Who makes up your team and the people that you manage?
We have amazing marketing folks at each property—so there’s a marketing manager or director or coordinator at each property. They are like the nucleus for all of the madness that happens in and around the property. Then we have my partner in crime in the office, Charlotte, who I would die without and that’s kind of the more straightforward marketing team. And then we have the editorial team and the graphic design team and of course there’s the communications and culture team.
How would you say it’s different working for The Standard group as opposed to an individual Standard property?
The way best to describe it is that the properties are all autonomous in how they operate because they know their community the best and community is a big part of any hotel. For us we take extra care in the people that surround the hotel and the people that make up what the neighborhood is about. It’s definitely more local, and focused in that way, whereas the home office oversees any of the bigger initiatives. For example the app we just launched [One Night Standard], or if we have a collaboration with a product—we just did these amazing nude audio speakers—that comes from our office because we figure out the rollout and how we’re going to start talking about it. Then how it’s going to come alive on property, that’s where the marketing managers from different properties get involved.
I think it’s great because each of the hotels has such a distinct feeling to it but you know they’re all part of The Standard which gives them all a certain “cool factor” and that connects them all.
That kind of vibe has to do so much with the people that are working there too. We always talk about the culture and we have an editorial site called Standard Culture and that’s really what adds the magic. That’s something that there isn’t a formula to. I always say that it’s about having soul, and I think The Standard is a company, compared to few companies, that shows that it has soul. Even in things that are printed and e-mail, everything should feel conversational because that’s how it feels when you’re at the hotel.
That’s why all of the people that work on property have so much personality and they all do their own thing too. We always say we’d rather hire somebody who is in a band and has never worked at a hotel if they seem nice and they seem smart. That’s a better bet than someone who has 10 years of experience and is way too professional or servicey. It’s not supposed to be formal, people are supposed to have fun.
I think it’s great because each of the hotels has such a distinct feeling to it but you know they’re all part of The Standard which gives them all a certain “cool factor” and that connects them all.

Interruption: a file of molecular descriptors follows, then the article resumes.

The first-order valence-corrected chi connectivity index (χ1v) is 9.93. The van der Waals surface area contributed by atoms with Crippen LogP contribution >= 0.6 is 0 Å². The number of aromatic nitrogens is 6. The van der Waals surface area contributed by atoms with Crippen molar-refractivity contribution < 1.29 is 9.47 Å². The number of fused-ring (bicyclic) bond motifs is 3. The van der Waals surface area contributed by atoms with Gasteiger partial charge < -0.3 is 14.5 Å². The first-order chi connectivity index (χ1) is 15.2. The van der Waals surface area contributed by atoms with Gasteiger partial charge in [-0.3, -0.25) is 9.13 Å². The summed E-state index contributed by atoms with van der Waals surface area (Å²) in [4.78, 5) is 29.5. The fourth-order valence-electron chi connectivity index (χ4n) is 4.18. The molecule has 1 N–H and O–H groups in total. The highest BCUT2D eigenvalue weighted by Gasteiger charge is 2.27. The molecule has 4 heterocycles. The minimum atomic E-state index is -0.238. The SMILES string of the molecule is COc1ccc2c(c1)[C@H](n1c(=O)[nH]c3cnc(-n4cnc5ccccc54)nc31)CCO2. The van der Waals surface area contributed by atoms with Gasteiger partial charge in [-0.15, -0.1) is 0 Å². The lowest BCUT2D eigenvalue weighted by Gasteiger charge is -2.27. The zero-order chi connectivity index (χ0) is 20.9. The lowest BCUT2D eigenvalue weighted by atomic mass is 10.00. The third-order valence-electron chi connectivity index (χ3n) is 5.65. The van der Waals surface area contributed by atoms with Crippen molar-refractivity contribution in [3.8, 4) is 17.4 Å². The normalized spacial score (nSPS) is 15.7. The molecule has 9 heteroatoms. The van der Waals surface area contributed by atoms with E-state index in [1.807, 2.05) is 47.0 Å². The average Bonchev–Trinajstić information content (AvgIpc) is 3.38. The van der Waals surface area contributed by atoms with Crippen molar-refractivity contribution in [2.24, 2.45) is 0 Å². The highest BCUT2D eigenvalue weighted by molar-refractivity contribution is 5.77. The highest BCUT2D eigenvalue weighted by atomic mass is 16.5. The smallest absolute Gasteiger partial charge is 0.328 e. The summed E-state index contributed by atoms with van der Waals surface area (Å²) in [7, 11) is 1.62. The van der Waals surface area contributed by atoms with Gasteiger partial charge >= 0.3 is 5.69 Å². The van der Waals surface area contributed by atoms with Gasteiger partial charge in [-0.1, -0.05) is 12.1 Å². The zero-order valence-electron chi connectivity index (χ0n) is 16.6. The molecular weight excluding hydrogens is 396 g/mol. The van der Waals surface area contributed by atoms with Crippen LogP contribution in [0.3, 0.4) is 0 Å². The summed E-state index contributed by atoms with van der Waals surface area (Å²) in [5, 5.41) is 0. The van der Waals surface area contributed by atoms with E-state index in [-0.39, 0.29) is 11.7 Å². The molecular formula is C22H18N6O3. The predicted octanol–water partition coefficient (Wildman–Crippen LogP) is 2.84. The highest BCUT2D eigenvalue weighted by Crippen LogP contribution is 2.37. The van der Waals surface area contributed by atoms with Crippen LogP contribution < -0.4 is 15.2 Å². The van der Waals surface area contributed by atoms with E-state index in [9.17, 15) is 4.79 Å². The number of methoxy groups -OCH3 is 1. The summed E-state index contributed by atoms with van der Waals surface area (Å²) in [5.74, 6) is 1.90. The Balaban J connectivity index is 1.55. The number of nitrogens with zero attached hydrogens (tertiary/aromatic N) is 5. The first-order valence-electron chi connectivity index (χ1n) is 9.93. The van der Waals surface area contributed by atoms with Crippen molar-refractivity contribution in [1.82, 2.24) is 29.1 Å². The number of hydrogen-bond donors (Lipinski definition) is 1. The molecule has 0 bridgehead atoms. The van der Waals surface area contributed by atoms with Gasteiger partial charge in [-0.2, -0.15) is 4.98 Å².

With social media, how did you teach yourself about this whole new field?
With social, it’s more about what are your brand principles and that needs to be reflected in everything you do. So it’s not just social media as a silo, it’s engrained in how you train the people that work in your company, how you talk to your customers, how you write your emails, it’s all very integrated.
As far as my experience, I do believe in being in the right place at the right time. That’s definitely been the case for a lot people where all of the sudden they were partaking in something that brands and companies needed. There’s no secret—I think the secret is being authentic, and I hate using that word because a lot of people throw it around really easily, but making sure that nothing is ever forced and you’re never doing something because that’s what you’re supposed to do. A lot of the times you’ll see ads with hashtags on them and I’m like why does that have a hashtag? No one is going to use that, stop trying so hard. Instead do something that people will actually partake in.
Do you find that there’s so many levels of approvals that it can suck the fun out of things? They’re too focused on the return on investment.
I’ve been in so many meetings where it’s like I can’t tell you how much money this Instagram post is going to make, you just have to trust me on this one.
In a bigger company I feel like that must be so hard to do.
In the beginning it was challenging because people were scared of it, and they had every right to be. All of the sudden there was this channel with millions of people on it and any wrong thing, posted at the wrong time—people can be really offended, and you’re just like damn that was not what we were going for. So it can be scary and I do think it should be treated delicately. It’s finding that balance between being nimble and funny, and making sure that everyone who needs to see it sees it.